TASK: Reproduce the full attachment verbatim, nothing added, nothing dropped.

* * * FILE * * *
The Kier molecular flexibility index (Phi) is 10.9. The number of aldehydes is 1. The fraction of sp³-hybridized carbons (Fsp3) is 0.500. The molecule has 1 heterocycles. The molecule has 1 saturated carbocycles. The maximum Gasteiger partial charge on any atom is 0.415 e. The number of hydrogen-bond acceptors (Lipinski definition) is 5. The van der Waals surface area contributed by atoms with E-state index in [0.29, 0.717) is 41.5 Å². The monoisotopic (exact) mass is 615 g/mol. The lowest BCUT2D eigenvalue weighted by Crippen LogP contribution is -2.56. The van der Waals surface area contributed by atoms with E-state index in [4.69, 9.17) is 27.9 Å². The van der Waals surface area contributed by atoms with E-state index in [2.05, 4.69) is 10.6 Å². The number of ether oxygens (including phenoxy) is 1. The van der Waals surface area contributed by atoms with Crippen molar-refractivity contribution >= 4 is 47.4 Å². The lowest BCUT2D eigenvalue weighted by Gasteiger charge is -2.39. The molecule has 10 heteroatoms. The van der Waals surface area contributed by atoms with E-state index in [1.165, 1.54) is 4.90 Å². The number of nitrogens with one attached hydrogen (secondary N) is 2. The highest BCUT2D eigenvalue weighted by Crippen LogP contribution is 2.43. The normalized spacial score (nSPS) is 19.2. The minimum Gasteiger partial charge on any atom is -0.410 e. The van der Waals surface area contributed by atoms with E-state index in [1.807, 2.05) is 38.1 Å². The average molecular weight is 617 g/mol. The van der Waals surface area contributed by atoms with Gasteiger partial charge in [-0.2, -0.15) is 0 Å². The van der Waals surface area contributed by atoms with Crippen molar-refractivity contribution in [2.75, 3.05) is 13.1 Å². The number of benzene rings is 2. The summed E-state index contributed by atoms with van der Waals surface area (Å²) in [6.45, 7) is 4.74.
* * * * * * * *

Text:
The Kier molecular flexibility index (Phi) is 10.9. The number of aldehydes is 1. The fraction of sp³-hybridized carbons (Fsp3) is 0.500. The molecule has 1 heterocycles. The molecule has 1 saturated carbocycles. The maximum Gasteiger partial charge on any atom is 0.415 e. The number of hydrogen-bond acceptors (Lipinski definition) is 5. The van der Waals surface area contributed by atoms with E-state index in [0.29, 0.717) is 41.5 Å². The monoisotopic (exact) mass is 615 g/mol. The lowest BCUT2D eigenvalue weighted by Crippen LogP contribution is -2.56. The van der Waals surface area contributed by atoms with E-state index in [4.69, 9.17) is 27.9 Å². The van der Waals surface area contributed by atoms with E-state index in [2.05, 4.69) is 10.6 Å². The number of ether oxygens (including phenoxy) is 1. The van der Waals surface area contributed by atoms with Crippen molar-refractivity contribution >= 4 is 47.4 Å². The lowest BCUT2D eigenvalue weighted by Gasteiger charge is -2.39. The molecule has 10 heteroatoms. The van der Waals surface area contributed by atoms with E-state index in [1.165, 1.54) is 4.90 Å². The number of nitrogens with one attached hydrogen (secondary N) is 2. The highest BCUT2D eigenvalue weighted by Crippen LogP contribution is 2.43. The normalized spacial score (nSPS) is 19.2. The minimum Gasteiger partial charge on any atom is -0.410 e. The van der Waals surface area contributed by atoms with E-state index in [1.807, 2.05) is 38.1 Å². The average molecular weight is 617 g/mol. The van der Waals surface area contributed by atoms with Gasteiger partial charge in [-0.2, -0.15) is 0 Å². The van der Waals surface area contributed by atoms with Crippen molar-refractivity contribution in [2.75, 3.05) is 13.1 Å². The number of benzene rings is 2. The summed E-state index contributed by atoms with van der Waals surface area (Å²) in [6.45, 7) is 4.74.